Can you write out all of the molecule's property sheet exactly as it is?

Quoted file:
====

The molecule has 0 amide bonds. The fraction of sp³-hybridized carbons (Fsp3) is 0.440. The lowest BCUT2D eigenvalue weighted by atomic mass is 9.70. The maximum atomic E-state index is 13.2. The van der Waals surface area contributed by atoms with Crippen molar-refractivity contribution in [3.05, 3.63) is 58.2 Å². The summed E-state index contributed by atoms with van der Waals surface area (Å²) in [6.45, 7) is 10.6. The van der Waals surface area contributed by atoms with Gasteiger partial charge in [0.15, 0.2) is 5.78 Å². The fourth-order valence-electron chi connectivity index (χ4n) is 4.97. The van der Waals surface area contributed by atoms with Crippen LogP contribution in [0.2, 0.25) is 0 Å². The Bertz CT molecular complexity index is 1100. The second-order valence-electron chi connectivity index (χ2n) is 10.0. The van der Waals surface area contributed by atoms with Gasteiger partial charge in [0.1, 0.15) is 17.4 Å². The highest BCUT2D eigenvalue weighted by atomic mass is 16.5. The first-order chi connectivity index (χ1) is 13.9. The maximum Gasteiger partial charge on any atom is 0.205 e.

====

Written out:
The molecule has 0 amide bonds. The fraction of sp³-hybridized carbons (Fsp3) is 0.440. The lowest BCUT2D eigenvalue weighted by atomic mass is 9.70. The maximum atomic E-state index is 13.2. The van der Waals surface area contributed by atoms with Crippen molar-refractivity contribution in [3.05, 3.63) is 58.2 Å². The summed E-state index contributed by atoms with van der Waals surface area (Å²) in [6.45, 7) is 10.6. The van der Waals surface area contributed by atoms with Gasteiger partial charge in [0.15, 0.2) is 5.78 Å². The fourth-order valence-electron chi connectivity index (χ4n) is 4.97. The van der Waals surface area contributed by atoms with Crippen LogP contribution in [0.2, 0.25) is 0 Å². The Bertz CT molecular complexity index is 1100. The second-order valence-electron chi connectivity index (χ2n) is 10.0. The van der Waals surface area contributed by atoms with Gasteiger partial charge in [0.1, 0.15) is 17.4 Å². The highest BCUT2D eigenvalue weighted by atomic mass is 16.5. The first-order chi connectivity index (χ1) is 13.9. The maximum Gasteiger partial charge on any atom is 0.205 e.